Source: United Nations

The Washington D.C chapter of Society for International Development hosted a panel discussion on the Millennium Development Goals last week. The discussion addressed the progress, or lack of, in achieving the Millennium Development Goals to date—and what could realistically be achieved before 2015 deadline.

Paul O’Brien moderated the event. O’Brien is the Vice President of Policy and Campaigns of Oxfam America, a position he’s held since November 2009. Previously, he was the Director of Oxfam’s Aid Effectiveness team. Before joining Oxfam, O’Brien spent five years in Afghanistan where he advised the Senior Economic Advisor to the President of Afghanistan, and two Minister of Finance on aid management, development planning and policy reform. O’Brien was one of the best moderators I’ve seen in a long time; he kept the panel on topic, summarized audience question to their most salient points, and pressed each side of the debate on their positions.

The panel consisted of two people, Charles Kenny and Bill Rigler. Kenny is senior fellow at the Center for Global Development and a Schwartz Fellow at the New America Foundation. Rigler has published articles, chapters, and books on issues including progress towards the Millennium Development Goals, what we know about the causes of economic growth, the link between economic growth and broader development, the causes of improvements in global health, the link between economic growth and happiness, the role of communications technologies in development, the “digital divide”, and corruption. Rigler is the Director of Communications at Millennium Promise.

The panel discussed both large and small themes, such as the viability of the Millennium Development Goals as the target for poverty-reduction, do we need a new political vehicle to mobilize support for poverty reduction or do the Millennium Development Goals still have political life, are we really trying hard enough to meet the Millennium Development Goals, is the USA really a leader in achieving the Millennium Development Goals, should we laser-focus on economic growth as President Obama suggests or should we continue broad aide, and why doesn’t poverty-reduction aide that improves quality of life not also improve economic growth?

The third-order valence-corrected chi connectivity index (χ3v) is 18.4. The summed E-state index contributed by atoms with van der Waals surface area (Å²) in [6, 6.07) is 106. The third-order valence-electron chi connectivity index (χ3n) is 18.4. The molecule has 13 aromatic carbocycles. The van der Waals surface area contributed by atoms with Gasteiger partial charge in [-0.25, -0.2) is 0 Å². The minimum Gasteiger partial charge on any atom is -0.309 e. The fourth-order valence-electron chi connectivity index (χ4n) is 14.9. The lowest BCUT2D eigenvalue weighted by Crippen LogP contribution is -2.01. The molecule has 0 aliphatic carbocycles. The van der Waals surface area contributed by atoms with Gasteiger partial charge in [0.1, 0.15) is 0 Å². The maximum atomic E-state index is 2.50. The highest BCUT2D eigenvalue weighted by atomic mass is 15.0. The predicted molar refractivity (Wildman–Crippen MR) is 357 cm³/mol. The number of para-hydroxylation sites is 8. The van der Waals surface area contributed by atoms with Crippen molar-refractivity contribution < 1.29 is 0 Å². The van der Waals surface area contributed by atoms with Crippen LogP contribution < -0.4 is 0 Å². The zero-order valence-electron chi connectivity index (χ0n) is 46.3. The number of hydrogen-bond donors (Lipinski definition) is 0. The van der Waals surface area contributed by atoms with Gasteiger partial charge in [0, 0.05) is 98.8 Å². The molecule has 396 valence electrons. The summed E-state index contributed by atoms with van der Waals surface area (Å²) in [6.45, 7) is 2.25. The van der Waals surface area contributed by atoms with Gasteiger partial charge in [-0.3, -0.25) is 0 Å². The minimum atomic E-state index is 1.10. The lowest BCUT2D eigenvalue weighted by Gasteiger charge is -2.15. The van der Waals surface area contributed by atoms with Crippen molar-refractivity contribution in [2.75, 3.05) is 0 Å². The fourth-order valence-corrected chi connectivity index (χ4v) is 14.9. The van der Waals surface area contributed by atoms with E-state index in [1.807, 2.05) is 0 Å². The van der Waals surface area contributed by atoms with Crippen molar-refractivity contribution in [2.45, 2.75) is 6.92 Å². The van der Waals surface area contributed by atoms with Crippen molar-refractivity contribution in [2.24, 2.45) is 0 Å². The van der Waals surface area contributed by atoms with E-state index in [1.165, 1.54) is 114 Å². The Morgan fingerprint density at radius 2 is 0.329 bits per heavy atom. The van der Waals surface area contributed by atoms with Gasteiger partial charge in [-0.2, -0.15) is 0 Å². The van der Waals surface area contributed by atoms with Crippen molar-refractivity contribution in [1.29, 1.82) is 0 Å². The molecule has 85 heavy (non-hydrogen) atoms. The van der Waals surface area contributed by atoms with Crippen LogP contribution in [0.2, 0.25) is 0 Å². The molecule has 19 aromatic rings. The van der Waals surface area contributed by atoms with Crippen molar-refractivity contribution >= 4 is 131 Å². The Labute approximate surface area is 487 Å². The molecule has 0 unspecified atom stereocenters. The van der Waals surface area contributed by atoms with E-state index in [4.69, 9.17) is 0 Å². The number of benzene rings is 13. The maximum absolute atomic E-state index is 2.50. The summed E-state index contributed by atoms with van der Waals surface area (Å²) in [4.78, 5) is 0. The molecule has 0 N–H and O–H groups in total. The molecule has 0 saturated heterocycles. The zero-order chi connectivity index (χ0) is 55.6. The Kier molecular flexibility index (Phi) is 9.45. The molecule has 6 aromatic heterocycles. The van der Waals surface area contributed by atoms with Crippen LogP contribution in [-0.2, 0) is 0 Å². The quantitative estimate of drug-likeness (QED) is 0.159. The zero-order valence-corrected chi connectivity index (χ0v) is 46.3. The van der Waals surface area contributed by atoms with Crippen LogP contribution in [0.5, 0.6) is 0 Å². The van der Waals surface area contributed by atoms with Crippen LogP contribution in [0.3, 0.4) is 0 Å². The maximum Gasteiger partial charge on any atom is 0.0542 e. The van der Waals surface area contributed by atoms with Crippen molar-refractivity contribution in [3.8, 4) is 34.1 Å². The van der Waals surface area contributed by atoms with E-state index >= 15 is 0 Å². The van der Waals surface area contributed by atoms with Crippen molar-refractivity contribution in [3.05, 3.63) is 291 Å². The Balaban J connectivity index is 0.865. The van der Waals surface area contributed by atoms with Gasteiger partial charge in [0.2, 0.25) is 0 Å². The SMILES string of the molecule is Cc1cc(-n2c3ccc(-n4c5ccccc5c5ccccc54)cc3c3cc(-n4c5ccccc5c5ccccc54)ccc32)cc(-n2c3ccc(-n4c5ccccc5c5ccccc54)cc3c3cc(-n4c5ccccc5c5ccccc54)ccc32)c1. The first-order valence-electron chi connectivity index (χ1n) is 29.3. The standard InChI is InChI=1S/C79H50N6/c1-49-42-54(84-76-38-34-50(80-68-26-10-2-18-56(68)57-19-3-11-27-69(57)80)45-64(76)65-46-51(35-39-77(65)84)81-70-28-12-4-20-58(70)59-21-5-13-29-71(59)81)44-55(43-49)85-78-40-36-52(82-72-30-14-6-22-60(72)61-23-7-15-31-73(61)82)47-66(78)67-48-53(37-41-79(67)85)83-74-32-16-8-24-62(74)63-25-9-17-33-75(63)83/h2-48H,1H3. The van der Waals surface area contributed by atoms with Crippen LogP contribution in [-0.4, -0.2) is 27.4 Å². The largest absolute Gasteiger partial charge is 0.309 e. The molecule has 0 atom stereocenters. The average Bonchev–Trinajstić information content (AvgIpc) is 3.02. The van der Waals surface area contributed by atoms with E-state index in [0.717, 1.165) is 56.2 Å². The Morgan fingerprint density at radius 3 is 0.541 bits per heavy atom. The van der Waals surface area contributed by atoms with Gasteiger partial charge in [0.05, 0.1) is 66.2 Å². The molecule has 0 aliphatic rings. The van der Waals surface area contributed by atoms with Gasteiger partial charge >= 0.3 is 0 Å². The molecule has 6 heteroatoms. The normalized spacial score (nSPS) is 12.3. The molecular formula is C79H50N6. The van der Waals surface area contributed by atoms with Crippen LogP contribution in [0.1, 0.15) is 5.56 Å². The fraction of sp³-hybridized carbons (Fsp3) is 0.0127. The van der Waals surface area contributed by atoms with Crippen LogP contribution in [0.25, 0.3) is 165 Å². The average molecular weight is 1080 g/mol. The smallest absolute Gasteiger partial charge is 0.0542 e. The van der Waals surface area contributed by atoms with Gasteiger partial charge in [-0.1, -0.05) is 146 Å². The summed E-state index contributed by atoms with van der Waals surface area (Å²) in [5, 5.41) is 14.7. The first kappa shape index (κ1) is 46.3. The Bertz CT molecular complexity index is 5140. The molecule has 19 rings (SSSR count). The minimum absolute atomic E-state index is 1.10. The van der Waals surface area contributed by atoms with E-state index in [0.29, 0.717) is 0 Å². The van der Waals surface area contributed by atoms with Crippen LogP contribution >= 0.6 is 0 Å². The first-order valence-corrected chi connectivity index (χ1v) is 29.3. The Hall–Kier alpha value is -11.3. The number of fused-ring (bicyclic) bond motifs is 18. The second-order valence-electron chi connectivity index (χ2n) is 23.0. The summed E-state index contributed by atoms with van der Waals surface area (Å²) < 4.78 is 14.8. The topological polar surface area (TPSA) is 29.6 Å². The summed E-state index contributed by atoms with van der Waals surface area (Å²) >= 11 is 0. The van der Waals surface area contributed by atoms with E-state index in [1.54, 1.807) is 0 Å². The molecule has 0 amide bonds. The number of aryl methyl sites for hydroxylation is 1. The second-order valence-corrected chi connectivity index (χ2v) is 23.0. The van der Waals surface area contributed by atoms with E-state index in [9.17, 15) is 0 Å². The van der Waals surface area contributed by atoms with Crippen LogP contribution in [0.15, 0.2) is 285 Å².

My favorite part of the panel came when the two panelists debate the viability of the Millennium Development Goals as the target and political instrument for global poverty-reduction. Kenny argued that the Millennium Development Goals are not just about dollars given in aide, because while there have been valuable due to the increases in quality of life measurements (increased life expectancy, increased literacy, etc) we haven’t seen a correlating rise in GDP per capita (a measure of economic growth). Kenny argued that the issue was that aide for addressing Millennium Development Goals addresses supply issues (a lack of schools, a lack of roads) whereas current problems are demand issues (parents don’t send their kids to school because they don’t think school is important for their children). Because the current problems are demand issues this impedes progress on the Millennium Development—which can make nations feel like failures even though they’ve made amazing progress over the last ten years.
Rigler echoed Kenny’s sentiment that amazing things had been achieved due to the Millennium Development Goals. He also argued that the Millennium Development Goals focused global attention to other development goals and removed the “false choice” from foreign assistance. He argued that previous to the Millennium Development Goals, donors thought they had to choose between aide for malaria prevention, aide for education, and so on, but with the Millennium Development Goals these problems could be addressed holistically and in a mutually-reinforcing manner.  Rigler also pointed to last month’s Millennium Development Goals Summit meeting in New York City that the Millennium Development Goals still resonant politically. He further argued that Prime Minister Cameron’s cabinet is massively cutting back the budget, but hasn’t touched the United Kingdom’s foreign assistance budget as proof that there is real commitment towards meeting the challenges of the Millennium Development Goals.